Is the business of yoga sustainable? With all its innovation, Simpkins believes it is.

Healthy aging: body and mind

Simon Bacon Simon Bacon

Physical inactivity costs Canadian taxpayers nearly $6.8 billion annually, or 3.7 per cent of healthcare costs. As the population ages, that number will likely grow unless Canadians get moving.

Physical activity and healthy aging go hand in hand, according to a study co-authored by Simon Bacon, assistant professor in the Department of Exercise Science, and published in the British Journal of Sports Medicine.

“The good news is you can start doing physical activity at any time — even when you’re older — and you’ll still get a significant benefit,” says Bacon.

The eight-year study showed that while those physically active throughout their lives remained the most healthy — defined as free of major disease, depression, physical or cognitive impairment — even those who started exercising in their later years benefited significantly over those who remained inactive.

Looking at brain health, Bacon says exercise can slow the progression of cognitive decline in its early stages and reduce the onset of dementia. While Canadian guidelines call for 150 minutes of physical activity per week, Bacon suggests, “Something is better than nothing and more is better than less. The more active older people are, the lower the probability of falls.” He adds, “As we become more physically active, we grow muscle mass which helps support the body, and develop perceptual skills which improve balance.”

Exercises like gentler forms of yoga do just that — and more. “Breathing is a great stress reducer. A slow, methodical breath, like they teach in yoga classes, can have a very positive effect on our stress hormones,” says Bacon. “As you engage a number of muscles across the body moving through different yoga poses, your body is better able to do the things you do on a regular basis, like walking upstairs, putting the groceries away.” This keeps seniors autonomous and independent, maintaining a greater quality of life.

“All of these things combined can lead to feeling better overall,” Bacon says.

Connecting with our bodies

Vanessa Salvatore Vanessa Salvatore

The experience of yoga can help practitioners develop a direct and intimate connection with their physical selves and affect their approach to life on other levels.

Vanessa Salvatore, MA 13, studied social and cultural aspects of yoga in Montreal for her master’s research within the Department of Sociology and Anthropology. “Yoga encourages practitioners to examine and be in touch with the sensations that arise in bodily movements, both external and internal. As we explore physical poses — or asanas — we discover an evolving relationship with our body,” says Salvatore.

She points out that as we allow ourselves to rest in a pose, we may notice the expansion of the lungs as we breathe. We may feel tightness in the hips or flexibility and ease. “It’s interesting how we choose to receive this sensory information emotionally — with frustration, delight or acceptance. Some call it a heart opening, when we release judgment and surrender to what is,” she says.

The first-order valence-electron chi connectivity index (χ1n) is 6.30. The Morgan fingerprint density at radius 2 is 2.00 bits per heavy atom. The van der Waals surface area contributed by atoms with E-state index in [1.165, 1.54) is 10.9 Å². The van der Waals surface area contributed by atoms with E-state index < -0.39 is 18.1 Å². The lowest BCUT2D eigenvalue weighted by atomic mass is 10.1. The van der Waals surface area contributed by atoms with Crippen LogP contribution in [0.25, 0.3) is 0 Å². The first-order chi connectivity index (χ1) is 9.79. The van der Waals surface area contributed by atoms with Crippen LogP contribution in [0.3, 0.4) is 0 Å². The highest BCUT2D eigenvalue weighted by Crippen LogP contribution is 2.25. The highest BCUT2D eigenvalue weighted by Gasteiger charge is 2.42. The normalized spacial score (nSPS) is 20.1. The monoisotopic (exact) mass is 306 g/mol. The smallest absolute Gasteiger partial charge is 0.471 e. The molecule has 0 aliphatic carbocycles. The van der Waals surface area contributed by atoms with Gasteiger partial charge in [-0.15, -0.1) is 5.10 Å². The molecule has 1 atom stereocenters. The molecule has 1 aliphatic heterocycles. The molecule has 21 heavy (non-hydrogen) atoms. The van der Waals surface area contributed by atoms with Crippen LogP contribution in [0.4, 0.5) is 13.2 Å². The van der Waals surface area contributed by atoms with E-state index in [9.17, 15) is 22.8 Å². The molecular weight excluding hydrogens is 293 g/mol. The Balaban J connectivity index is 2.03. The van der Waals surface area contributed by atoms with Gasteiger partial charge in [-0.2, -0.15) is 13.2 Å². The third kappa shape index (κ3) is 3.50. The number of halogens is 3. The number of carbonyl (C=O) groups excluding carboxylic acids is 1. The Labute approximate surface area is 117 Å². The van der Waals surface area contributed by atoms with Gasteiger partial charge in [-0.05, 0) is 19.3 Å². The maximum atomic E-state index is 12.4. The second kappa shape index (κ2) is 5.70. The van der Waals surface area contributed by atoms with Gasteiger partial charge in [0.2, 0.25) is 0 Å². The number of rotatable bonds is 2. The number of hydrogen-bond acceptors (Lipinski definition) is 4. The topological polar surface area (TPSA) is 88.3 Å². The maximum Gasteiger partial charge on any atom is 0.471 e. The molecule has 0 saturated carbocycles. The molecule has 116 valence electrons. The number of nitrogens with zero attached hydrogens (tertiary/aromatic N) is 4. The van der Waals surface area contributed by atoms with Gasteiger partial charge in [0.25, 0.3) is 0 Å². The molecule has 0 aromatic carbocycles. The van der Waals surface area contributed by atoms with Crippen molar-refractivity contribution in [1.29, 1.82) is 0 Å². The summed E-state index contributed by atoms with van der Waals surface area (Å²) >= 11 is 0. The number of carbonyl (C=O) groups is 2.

Visualization techniques can help deepen bodily sensation. “For example, a teacher might say, ‘Be light as a feather.’ That image allows you to open your mind to what that would feel like, which has a direct effect on your body,” says Salvatore.

“Sense experience varies from one culture to the next. In the West, inner body awareness is a sense that is often overlooked or limited to the experience of pain,” she says. “Yoga practitioners can eventually develop the ability to sense the exterior and interior body more expansively. Legends of master yogis tell of their capacity to sense and control their internal organs and bodily functions.”

Just as we observe what arises physically, mentally and emotionally in our yoga practice, Salvatore explains, we can also question how we respond to situations off the mat — at work, at home and in our relationships with others — which can have a transformative effect on how we see the world.

Dawn Mauricio, BComm 05, senior teacher at Naada Yoga Dawn Mauricio, BComm 05, senior teacher at Naada Yoga

Teaching stress reduction to youth

Lois Baron Lois Baron

Life can be stressful at times for all of us — even children. Hectic schedules, social pressures and exams are all contributing factors.

“As studies show, an increasing number of children are presenting with anxiety-related disorders. There is a need for them to learn stress management tools they can carry with them throughout their lives,” says Lois Baron, a professor emeritus in the Department of Education.

Relaxation training is an important element of school education, yet it is unclear how many teachers actually introduce it into their classrooms. “The key is to give kids the tools and skills that will help them deal with stressful situations to rebalance themselves,” says Baron. “Slow meditative movements like tai chi or yoga can be very helpful. The breathing involved in these or similar exercises is what is particularly important.”

Breathing slowly and rhythmically from the lower abdomen is a basic relaxation technique. It has physiological and psychological effects, reducing the heart rate and producing a feeling of calm.